Critical Hit Parallax is hosted by TAG in collaboration with Indienova – China’s largest indie game portal. In previous years, TAG’s 10-week summer game incubator program, Critical Hit, attracted international attention with its focus on producing innovative experimental games through fast-paced iterative prototyping approaches. Many games from Critical Hit and Critical Hit alumni have gone on to do very well in international festivals such as Indiecade, IGF, Japan Media Arts Festival. As such, Critical Hit is now synonymous with innovative and experimental game creation, and both past and future participants benefit from this reputation as game makers, artists, students, and researchers.
Critical Hit Parallax borrows from the previous model but in a condensed 2 week form, foregrounding the same spirit of exploration with regards to alt/indie/experimental making. Teachers and mentors will be recruited from the game industry in Montreal and TAG/Milieux Research Centre graduate students. The participating international students will be introduced to research-creation culture in Canada, potential graduate studies at Concordia University, and the rich game development ecosystem of Montreal.
Critical Hit Parallax runs from July 30 to August 12, 2018.
Hello, Enric here. I have written a short summary/recap of what we did during the first few days of Critical Hit Parallax. Before going into the day by day breakdown of the program, I want to contextualize some things first. This first past week of the program focused more on building skills and a shared repertoire between the participants. After that, they took part in two game jams, with one lasting a single day on Friday of week one, and the other lasting five days total during week two (the latter which is currently ongoing!).
DAY 1: LET THE GAMES BEGIN (IN THE PARK)!
The first week of CH Parallax was intense from the start. On the first day, all the participants were introduced to each other and the CH team from TAG. Everyone got together for a welcome talk and icebreakers led by Gina Hara, where we each shared a bit about ourselves. In the afternoon, Tony Higuchi led a workshop about play and playfulness in the gardens of the Grey Nuns Residence. The participants played folk and physical games and then designed their own games, in order to explore the possibilities of different forms of play.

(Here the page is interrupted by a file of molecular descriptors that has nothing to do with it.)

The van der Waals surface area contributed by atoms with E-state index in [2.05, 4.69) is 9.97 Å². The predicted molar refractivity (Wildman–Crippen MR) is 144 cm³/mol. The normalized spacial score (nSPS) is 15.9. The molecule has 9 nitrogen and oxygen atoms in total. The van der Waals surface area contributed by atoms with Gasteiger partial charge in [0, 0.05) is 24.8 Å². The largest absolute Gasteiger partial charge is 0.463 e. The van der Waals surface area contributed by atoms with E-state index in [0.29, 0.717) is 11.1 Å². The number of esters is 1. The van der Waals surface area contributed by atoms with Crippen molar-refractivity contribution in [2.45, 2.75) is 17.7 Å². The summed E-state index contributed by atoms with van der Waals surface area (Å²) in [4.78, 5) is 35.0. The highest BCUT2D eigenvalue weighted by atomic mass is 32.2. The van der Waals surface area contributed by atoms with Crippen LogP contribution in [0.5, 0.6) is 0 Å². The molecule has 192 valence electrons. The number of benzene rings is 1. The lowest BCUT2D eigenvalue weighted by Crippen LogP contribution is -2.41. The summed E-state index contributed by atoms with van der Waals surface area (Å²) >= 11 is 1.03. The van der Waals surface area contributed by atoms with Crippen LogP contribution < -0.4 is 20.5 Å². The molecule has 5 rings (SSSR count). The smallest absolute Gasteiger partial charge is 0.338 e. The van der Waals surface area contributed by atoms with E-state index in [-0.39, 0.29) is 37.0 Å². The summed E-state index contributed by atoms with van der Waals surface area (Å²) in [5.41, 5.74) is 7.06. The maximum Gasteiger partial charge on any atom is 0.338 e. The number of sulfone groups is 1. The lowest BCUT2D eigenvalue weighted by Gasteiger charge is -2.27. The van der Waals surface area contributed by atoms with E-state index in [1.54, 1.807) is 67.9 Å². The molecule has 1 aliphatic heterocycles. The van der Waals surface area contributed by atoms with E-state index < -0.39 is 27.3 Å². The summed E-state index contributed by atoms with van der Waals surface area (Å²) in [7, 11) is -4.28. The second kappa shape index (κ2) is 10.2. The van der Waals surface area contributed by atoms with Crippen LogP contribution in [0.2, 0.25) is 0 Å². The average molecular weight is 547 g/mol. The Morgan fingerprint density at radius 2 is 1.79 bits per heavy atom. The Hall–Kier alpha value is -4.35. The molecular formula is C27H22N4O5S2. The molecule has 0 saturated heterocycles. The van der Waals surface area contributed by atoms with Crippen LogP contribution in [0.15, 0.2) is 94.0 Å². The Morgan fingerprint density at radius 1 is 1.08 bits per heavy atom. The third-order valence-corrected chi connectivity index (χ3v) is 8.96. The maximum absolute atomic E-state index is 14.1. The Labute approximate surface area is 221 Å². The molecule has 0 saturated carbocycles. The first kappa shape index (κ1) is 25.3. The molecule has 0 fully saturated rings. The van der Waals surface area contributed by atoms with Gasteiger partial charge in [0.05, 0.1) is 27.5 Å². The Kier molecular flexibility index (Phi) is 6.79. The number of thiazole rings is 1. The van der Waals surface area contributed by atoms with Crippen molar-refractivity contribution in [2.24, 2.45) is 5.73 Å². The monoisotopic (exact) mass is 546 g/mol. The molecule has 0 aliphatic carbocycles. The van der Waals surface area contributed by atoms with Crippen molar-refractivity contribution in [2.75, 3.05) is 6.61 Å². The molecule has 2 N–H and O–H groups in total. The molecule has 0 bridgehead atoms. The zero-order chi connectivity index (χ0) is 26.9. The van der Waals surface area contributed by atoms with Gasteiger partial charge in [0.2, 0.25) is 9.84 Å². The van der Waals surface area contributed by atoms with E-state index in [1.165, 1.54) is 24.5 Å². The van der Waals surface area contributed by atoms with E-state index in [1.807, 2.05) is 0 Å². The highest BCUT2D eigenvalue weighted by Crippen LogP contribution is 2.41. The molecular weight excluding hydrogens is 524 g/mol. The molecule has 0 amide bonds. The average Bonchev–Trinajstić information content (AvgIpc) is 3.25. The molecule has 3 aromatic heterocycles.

We also had our first show and tell session on day 1. Throughout the first week, all participants got to show and talk about their previous experiences, what goals they had for the event, and inspirations that guided their game design process. Each day, a few students would do a short presentation and answer questions from their peers. For myself, it was inspiring to see the different backgrounds and goals of the participants.
DAY 2: GAME DESIGN, PERSONAL GAMES AND GAMEPLAY SPACE VISIT
On the second day we began with a talk on game design. I talked about games as experiences: how we can consider them as a kind of conversation between players, designers and their context. Different helpful concepts for creating games were also presented and used in brainstorming exercises. After this talk, Dietrich Squinkifierconducted a play session in which they demonstrated autobiographical games. They played together with the participants, showing different examples of games for personal and political expression.
In the afternoon, we visited the GamePlay Space co-working space, where the participants met with local game development teams. The visit started with a short talk by Jason Della Rocca, presenting the space and giving an overview of Montreal’s game development scene. Afterwards, three indie studios presented their latest projects: Ultimate Chicken Horse, King of the Hat, and Children of Zodiarcs.
DAY 3: BUILDING A PLAYFUL TOOLBOX
Pippin Barr started the day with a workshop on the use of the Unity game engine. Participants experimented creating scenes in the engine and coupling them with different packages and pre-built materials. They continued their exploration of game making tools with an afternoon session on alternative game making tools led by Tony Higuchi and myself. From quick interactive story editors to the creation of custom physical controllers, different approaches to game creation were presented and played with.
Continuing the focus on coupling workshops with play sessions, the participants also played a selection of games created with the Unity engine. Building a critical repertoire of games that explore different design directions is crucial, especially before the challenge of creating original games in a short period of time.
DAY 4: THE HARD WORK OF GAMES
By day 4, participants were eager to start making games together. To help with this process, Rebecca Goodine presented a discussion about managing game design projects with an emphasis on game jams and smaller scope projects. She discussed work balance, teamwork, playtesting, and game jam tips in detail, which included practical exercises for participants to try out more structured playtesting methods. After this session, we all played a selection of game jam games. The curation focused on showing the diverse possibilities and experiments that can happen in this kind of making context.
In the afternoon and after our final show and tell session, the participants started the first Mini Jam of the program. This began with a team-forming and brainstorming activity led by Gina. We will post more about the Mini Jam on a dedicated post here on the blog soon!
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